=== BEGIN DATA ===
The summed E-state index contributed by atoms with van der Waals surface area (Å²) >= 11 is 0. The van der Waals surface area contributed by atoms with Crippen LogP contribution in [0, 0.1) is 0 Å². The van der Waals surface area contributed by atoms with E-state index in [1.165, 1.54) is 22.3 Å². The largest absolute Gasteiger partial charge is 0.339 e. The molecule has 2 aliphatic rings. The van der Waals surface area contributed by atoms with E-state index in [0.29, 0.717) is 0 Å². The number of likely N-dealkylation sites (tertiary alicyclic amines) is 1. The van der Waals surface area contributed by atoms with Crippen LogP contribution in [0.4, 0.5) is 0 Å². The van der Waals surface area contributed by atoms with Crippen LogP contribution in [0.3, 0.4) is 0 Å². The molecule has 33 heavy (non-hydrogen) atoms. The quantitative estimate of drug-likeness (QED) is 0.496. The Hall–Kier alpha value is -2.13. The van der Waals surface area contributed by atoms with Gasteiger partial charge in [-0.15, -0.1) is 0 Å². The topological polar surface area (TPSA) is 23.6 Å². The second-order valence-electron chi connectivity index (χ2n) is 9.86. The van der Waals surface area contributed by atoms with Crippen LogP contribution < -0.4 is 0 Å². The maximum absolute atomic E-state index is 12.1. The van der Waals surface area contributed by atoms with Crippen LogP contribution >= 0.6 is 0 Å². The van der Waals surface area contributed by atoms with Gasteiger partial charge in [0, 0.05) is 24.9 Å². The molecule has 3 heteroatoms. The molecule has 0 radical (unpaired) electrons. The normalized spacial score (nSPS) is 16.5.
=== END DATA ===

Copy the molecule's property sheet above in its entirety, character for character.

The summed E-state index contributed by atoms with van der Waals surface area (Å²) >= 11 is 0. The van der Waals surface area contributed by atoms with Crippen LogP contribution in [0, 0.1) is 0 Å². The van der Waals surface area contributed by atoms with E-state index in [1.165, 1.54) is 22.3 Å². The largest absolute Gasteiger partial charge is 0.339 e. The molecule has 2 aliphatic rings. The van der Waals surface area contributed by atoms with E-state index in [0.29, 0.717) is 0 Å². The number of likely N-dealkylation sites (tertiary alicyclic amines) is 1. The van der Waals surface area contributed by atoms with Crippen LogP contribution in [0.4, 0.5) is 0 Å². The van der Waals surface area contributed by atoms with Crippen LogP contribution in [0.3, 0.4) is 0 Å². The molecule has 33 heavy (non-hydrogen) atoms. The quantitative estimate of drug-likeness (QED) is 0.496. The Hall–Kier alpha value is -2.13. The van der Waals surface area contributed by atoms with Gasteiger partial charge in [-0.15, -0.1) is 0 Å². The topological polar surface area (TPSA) is 23.6 Å². The second-order valence-electron chi connectivity index (χ2n) is 9.86. The van der Waals surface area contributed by atoms with Crippen LogP contribution < -0.4 is 0 Å². The maximum absolute atomic E-state index is 12.1. The van der Waals surface area contributed by atoms with Crippen LogP contribution >= 0.6 is 0 Å². The van der Waals surface area contributed by atoms with Gasteiger partial charge in [0, 0.05) is 24.9 Å². The molecule has 3 heteroatoms. The molecule has 0 radical (unpaired) electrons. The normalized spacial score (nSPS) is 16.5.